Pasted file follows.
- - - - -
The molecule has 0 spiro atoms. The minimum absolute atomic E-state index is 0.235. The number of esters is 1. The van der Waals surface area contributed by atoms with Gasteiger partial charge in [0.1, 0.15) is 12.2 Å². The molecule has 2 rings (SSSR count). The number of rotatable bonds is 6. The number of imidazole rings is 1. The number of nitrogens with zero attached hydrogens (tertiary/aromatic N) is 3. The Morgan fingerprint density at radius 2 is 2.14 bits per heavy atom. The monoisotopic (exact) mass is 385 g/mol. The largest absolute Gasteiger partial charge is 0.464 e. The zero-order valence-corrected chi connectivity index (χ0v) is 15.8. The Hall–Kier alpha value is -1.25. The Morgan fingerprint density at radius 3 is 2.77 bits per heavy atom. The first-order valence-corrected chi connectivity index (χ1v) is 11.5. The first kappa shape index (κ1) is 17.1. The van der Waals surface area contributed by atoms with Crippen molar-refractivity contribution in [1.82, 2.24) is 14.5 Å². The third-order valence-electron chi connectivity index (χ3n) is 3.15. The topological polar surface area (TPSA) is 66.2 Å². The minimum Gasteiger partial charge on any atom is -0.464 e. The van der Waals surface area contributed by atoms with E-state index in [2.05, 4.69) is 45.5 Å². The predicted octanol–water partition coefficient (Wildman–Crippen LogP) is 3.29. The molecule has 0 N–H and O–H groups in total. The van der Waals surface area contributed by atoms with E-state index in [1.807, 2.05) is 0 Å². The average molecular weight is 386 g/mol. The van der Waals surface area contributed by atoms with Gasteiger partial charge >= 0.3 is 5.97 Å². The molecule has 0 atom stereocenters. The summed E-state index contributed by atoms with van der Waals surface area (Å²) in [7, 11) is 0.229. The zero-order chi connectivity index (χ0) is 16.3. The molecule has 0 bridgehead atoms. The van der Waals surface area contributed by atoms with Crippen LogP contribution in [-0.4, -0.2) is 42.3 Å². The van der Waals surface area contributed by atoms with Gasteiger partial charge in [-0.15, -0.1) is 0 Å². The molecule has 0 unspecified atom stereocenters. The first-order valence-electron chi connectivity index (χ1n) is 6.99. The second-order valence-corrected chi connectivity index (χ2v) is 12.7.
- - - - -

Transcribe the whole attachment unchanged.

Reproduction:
The molecule has 0 spiro atoms. The minimum absolute atomic E-state index is 0.235. The number of esters is 1. The van der Waals surface area contributed by atoms with Gasteiger partial charge in [0.1, 0.15) is 12.2 Å². The molecule has 2 rings (SSSR count). The number of rotatable bonds is 6. The number of imidazole rings is 1. The number of nitrogens with zero attached hydrogens (tertiary/aromatic N) is 3. The Morgan fingerprint density at radius 2 is 2.14 bits per heavy atom. The monoisotopic (exact) mass is 385 g/mol. The largest absolute Gasteiger partial charge is 0.464 e. The zero-order valence-corrected chi connectivity index (χ0v) is 15.8. The Hall–Kier alpha value is -1.25. The Morgan fingerprint density at radius 3 is 2.77 bits per heavy atom. The first-order valence-corrected chi connectivity index (χ1v) is 11.5. The first kappa shape index (κ1) is 17.1. The van der Waals surface area contributed by atoms with Crippen molar-refractivity contribution in [1.82, 2.24) is 14.5 Å². The third-order valence-electron chi connectivity index (χ3n) is 3.15. The topological polar surface area (TPSA) is 66.2 Å². The minimum Gasteiger partial charge on any atom is -0.464 e. The van der Waals surface area contributed by atoms with E-state index in [2.05, 4.69) is 45.5 Å². The predicted octanol–water partition coefficient (Wildman–Crippen LogP) is 3.29. The molecule has 0 N–H and O–H groups in total. The van der Waals surface area contributed by atoms with E-state index in [1.807, 2.05) is 0 Å². The average molecular weight is 386 g/mol. The van der Waals surface area contributed by atoms with Gasteiger partial charge >= 0.3 is 5.97 Å². The molecule has 0 atom stereocenters. The summed E-state index contributed by atoms with van der Waals surface area (Å²) in [7, 11) is 0.229. The zero-order chi connectivity index (χ0) is 16.3. The molecule has 0 bridgehead atoms. The van der Waals surface area contributed by atoms with Crippen LogP contribution in [-0.4, -0.2) is 42.3 Å². The van der Waals surface area contributed by atoms with Gasteiger partial charge in [-0.15, -0.1) is 0 Å². The molecule has 0 unspecified atom stereocenters. The first-order valence-electron chi connectivity index (χ1n) is 6.99. The second-order valence-corrected chi connectivity index (χ2v) is 12.7.